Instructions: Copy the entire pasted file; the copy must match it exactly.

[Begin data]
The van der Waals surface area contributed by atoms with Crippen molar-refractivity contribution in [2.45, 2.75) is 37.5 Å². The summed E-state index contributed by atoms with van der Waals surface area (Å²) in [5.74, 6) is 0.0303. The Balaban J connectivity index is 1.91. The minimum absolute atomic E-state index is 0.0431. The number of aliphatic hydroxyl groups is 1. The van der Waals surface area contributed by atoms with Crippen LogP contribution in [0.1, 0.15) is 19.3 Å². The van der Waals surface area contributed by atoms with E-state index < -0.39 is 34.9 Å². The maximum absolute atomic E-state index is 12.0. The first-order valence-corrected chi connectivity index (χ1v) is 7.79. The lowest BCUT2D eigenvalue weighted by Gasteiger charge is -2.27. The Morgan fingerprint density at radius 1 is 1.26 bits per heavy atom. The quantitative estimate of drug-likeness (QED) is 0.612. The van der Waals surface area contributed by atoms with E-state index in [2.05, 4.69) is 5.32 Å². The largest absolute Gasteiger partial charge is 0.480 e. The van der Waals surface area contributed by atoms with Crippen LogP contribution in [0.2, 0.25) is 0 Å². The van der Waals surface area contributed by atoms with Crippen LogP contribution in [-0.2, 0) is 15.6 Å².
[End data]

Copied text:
The van der Waals surface area contributed by atoms with Crippen molar-refractivity contribution in [2.45, 2.75) is 37.5 Å². The summed E-state index contributed by atoms with van der Waals surface area (Å²) in [5.74, 6) is 0.0303. The Balaban J connectivity index is 1.91. The minimum absolute atomic E-state index is 0.0431. The number of aliphatic hydroxyl groups is 1. The van der Waals surface area contributed by atoms with Crippen LogP contribution in [0.1, 0.15) is 19.3 Å². The van der Waals surface area contributed by atoms with E-state index < -0.39 is 34.9 Å². The maximum absolute atomic E-state index is 12.0. The first-order valence-corrected chi connectivity index (χ1v) is 7.79. The lowest BCUT2D eigenvalue weighted by Gasteiger charge is -2.27. The Morgan fingerprint density at radius 1 is 1.26 bits per heavy atom. The quantitative estimate of drug-likeness (QED) is 0.612. The van der Waals surface area contributed by atoms with E-state index in [2.05, 4.69) is 5.32 Å². The largest absolute Gasteiger partial charge is 0.480 e. The van der Waals surface area contributed by atoms with Crippen LogP contribution in [0.2, 0.25) is 0 Å². The van der Waals surface area contributed by atoms with Crippen LogP contribution in [-0.2, 0) is 15.6 Å².